Most people with white dogs get real annoyed with the reddish stains on their dogs face. The stains are caused by porphyrin, a chemical that occurs naturally in the tears and saliva in dogs. When this chemical is exposed to light, it stains white hair red. When dogs have excess tear production, plugged lacrimal (tear) ducts, the tears stream down the face and stain the hair. Dogs with allergies that chew or lick their feet will stain the hair on their paws red. If your dog suddenly starts excess tearing, make sure they are examined by your veterinarian to rule out problems such as infections, corneal ulcers and entropions (where the eyelid rolls in and rubs on the eye.)
Treatments used to decrease the staining include antibiotics (tetracycline and tylosine) given to the dog orally. These drugs somehow change the chemical of the porphyrin and decrease the staining. They do not decrease the tear production. The product called “Angel Eyes” contains tylosine as the main ingredient. Because these medications are antibiotics, veterinarians do not like to use them long term because of the possible impact on the liver, drug resistance and the effects on the naturally occurring gut flora in the intestinal tract. These medications are best used for a few weeks at the lowest dosage until the tear staining decreases. The effects can last for a few weeks then you can re-start the medication. It is best to use the medications in a pulse therapy, (once or twice a week) to change the chemical component of porphyrin and keep the tear staining to a minimum.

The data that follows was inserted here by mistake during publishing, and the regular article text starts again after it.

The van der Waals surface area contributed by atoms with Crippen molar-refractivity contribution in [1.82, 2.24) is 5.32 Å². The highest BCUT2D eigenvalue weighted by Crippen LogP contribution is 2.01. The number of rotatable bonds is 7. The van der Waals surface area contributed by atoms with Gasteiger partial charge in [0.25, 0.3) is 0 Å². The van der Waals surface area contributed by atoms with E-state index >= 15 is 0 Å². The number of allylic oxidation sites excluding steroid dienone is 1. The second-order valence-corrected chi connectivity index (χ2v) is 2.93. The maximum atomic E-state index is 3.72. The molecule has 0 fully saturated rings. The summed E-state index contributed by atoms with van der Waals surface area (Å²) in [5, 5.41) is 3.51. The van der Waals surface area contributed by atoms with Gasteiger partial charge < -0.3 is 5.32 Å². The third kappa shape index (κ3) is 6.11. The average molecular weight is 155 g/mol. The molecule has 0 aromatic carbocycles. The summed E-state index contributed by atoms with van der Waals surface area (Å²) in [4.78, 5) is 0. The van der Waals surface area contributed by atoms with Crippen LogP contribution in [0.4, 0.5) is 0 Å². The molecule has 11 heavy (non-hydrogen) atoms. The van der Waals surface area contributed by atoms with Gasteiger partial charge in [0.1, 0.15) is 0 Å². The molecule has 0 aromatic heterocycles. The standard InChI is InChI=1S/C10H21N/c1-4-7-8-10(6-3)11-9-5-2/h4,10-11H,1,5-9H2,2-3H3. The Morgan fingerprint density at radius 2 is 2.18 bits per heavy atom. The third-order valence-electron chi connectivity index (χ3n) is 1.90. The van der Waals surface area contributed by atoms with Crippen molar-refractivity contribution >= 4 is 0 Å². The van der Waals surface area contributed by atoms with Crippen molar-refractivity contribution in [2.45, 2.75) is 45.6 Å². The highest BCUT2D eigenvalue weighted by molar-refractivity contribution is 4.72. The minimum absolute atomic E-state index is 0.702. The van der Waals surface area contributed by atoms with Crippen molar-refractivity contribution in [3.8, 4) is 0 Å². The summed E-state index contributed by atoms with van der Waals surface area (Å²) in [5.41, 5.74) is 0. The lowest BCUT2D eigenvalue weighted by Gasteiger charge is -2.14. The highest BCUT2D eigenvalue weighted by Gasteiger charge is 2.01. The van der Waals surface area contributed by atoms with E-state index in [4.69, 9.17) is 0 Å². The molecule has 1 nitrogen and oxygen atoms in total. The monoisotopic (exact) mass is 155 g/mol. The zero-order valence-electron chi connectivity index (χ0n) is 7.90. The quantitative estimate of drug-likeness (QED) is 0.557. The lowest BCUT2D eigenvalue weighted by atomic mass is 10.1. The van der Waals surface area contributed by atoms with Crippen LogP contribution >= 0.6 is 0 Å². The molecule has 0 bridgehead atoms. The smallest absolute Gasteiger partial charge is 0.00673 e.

Some of the doses are listed below
1 – Tylosin 1/8 tsp on food SID (once a day) (just a pinch)
2 – Tetracycline: if <10-15lbs 25-100mg, if >15lbs 250mg BID(twice a day) x 1wk then 1 dose 2xweekly
3 – doxycycline 25-50mg SID
Another post I came across is using parsely flakes on the dogs food daily. I haven’t tried this myself, so I am curious if anyone else has had some luck with it.
Debra Garrison, DVM